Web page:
The space industry is undergoing fundamental transformation. Billions of dollars have poured into New Space companies — for earth observation (Planet Labs, Spire), internet connectivity (SpaceX, OneWeb), or data analytics (Orbital Insight, Descartes Labs).
Small satellites are replacing big ones. Agile development processes are enabling space companies to iterate like software companies. Constellations of satellites operating in low earth orbit are opening up new data collection and transmission capabilities.
The need for connectivity
But despite this massive rate of change, one of the gaps that remains is data connectivity — both on planet Earth and in low earth orbit. There are still places on the planet — the poles, large swaths of ocean bodies, remote mining and energy outposts, and places where major transportation and industrial work takes place — where a fundamental lack of connectivity still exists, or the only options for transmitting data are slow and expensive last-generation satellite networks.
Connectivity in space is much worse. Satellites cannot pass information to each other, and can only downlink data to Earth if they are orbiting above a receiving ground station. Crucial information (be it images, weather measurements, videos) is often hours or days old.
That’s where our newest investment, Kepler Communications, steps in. The plan itself is relatively simple: to provide real-time connectivity for Earth and space assets alike by building the world’s first in-space continuous telecommunications network.
In plain English: Kepler is launching a giant network of satellites into orbit that can talk to each other and to devices & ground stations on Earth to deliver real-time, unbounded connectivity.
More than a big vision — a pragmatic plan to get there
This vision is as challenging as it is exciting, with significant investment in satellite launches needed before a real-time network is operational. Many similar network and telecomm plays assume the need to build an expensive and expansive infrastructure first, then turn on services and revenue. This can be both costly and risky, as the learning only happens when a lot of time and resource has been spent.
But Kepler kept it pragmatic. They launch their nano-satellites one by one but immediately turn customer services on as soon as each satellite is in space, with a phase-1 business providing a high-latency, low-cost connectivity service for data backhaul to areas with limited connectivity (e.g. maritime operators in the poles). This allows customers and partners to immediately take advantage of the Kepler network and enables the company to generate revenue and test technology immediately. Indeed, Kepler is already in market today with this service, having secured spectrum and launched the first satellite in the Kepler communications network this year.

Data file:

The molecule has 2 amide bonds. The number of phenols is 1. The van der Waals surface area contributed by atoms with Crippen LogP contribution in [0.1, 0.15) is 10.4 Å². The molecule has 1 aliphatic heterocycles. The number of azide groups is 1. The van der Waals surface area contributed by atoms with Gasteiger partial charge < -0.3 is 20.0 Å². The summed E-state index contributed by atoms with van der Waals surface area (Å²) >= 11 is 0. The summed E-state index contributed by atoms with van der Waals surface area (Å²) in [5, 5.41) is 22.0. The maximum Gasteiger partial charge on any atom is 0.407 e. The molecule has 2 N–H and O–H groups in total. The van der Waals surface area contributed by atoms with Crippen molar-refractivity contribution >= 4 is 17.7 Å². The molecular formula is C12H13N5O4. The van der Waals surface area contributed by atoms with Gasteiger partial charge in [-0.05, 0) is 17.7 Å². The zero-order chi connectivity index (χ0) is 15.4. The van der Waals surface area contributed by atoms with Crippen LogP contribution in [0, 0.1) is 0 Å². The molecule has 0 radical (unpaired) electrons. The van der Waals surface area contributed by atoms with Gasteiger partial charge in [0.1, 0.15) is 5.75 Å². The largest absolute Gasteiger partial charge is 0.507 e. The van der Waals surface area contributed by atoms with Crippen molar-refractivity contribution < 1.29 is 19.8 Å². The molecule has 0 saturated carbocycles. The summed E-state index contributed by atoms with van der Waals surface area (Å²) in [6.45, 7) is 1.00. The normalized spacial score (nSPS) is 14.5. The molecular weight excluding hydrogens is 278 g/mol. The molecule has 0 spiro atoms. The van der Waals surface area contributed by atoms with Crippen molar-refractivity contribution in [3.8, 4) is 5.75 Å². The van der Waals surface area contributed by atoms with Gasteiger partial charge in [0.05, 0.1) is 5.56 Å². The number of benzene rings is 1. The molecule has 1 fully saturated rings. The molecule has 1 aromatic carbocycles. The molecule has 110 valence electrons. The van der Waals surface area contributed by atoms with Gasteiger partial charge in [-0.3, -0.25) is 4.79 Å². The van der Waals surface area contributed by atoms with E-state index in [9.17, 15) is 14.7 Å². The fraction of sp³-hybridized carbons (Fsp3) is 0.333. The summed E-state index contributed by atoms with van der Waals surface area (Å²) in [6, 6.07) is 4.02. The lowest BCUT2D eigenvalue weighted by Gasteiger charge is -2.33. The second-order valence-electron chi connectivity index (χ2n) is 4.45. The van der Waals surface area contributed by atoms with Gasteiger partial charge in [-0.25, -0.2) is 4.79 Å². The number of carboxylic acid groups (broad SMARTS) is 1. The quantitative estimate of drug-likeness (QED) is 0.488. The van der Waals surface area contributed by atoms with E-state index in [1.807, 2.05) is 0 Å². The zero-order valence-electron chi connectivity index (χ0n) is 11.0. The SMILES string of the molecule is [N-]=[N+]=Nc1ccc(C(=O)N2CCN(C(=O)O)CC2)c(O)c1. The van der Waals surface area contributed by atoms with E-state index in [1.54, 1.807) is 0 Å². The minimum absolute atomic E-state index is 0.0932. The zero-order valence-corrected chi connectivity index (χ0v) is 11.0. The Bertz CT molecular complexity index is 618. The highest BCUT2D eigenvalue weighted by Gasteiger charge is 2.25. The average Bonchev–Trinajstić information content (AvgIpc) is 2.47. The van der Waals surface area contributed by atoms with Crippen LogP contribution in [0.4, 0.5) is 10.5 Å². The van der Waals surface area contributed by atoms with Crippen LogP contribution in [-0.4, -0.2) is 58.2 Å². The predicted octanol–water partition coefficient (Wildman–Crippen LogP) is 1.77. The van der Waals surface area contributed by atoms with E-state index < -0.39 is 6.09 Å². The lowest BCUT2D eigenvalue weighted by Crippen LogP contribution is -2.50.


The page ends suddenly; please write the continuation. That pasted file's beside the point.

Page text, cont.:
As Kepler launches more satellites, the latency of its service will decrease to near real-time, and the network can support connectivity for hundreds of thousands of IoT devices. The market opportunity here is already huge ($1.7B annually) and will continue to grow at double digit percentages for years to come as the number of internet connected devices continues to explode.
As Kepler keeps launching satellites, their big vision to build an in-space network and provide connectivity to other space assets is ultimately realized.
A team with an ability to execute
Kepler didn’t just show us a plan — they showed an ability to execute essential for a company operating on the technical edge. The Kepler team has already secured rights to fought-over Ku-band spectrum. They’ve built a proprietary radio that can can turn most hardware connectivity problems into a software problem — bringing software defined networking to space. They’ve even built many of their own antennas that address challenges in Ku-band (and other frequency bands to be announced). They’re based in Canada, which gives them access to more launch opportunities, and have shown the power of defining and leveraging space as a global problem via launch and business development partnerships with foreign governments.
All of this is possible due to the team behind Kepler. Cofounders Mina Mitry (CEO), Wen Cheng Chong (CTO), Mark Michael (VP of Engineering), and Jeff Osborne (VP of Biz Dev) are world-class technologists who have attracted A+ technical talent in Toronto. But as important as their technical aptitude are their commercial and business instincts. They’ve signed customers and business partners across industries, and have developed an integrated strategy and approach to achieve their big vision.
Our unique perspective
Synthesizing the data we collected across the nanosatellite communications sector and the myriad of companies entering the category ultimately led us to get behind the team at Kepler. This wouldn’t have been possible without the support of our Entrepreneur-in-Residence Chris Wake, who was the first business hire at Spire and went on to lead Spire’s business operations. He supported our thesis through a unique lens, having been entrenched in the operations of a satellite company facing the problem Kepler is solving and seeing Kepler’s ability to execute firsthand. Chris understood the challenges upcoming nanosatellite communication companies will face, Kepler’s advantages, and the impressive list of Kepler’s accomplishments.
All things considered, we couldn’t be more excited to partner with the team at Kepler to bring persistent connectivity to space.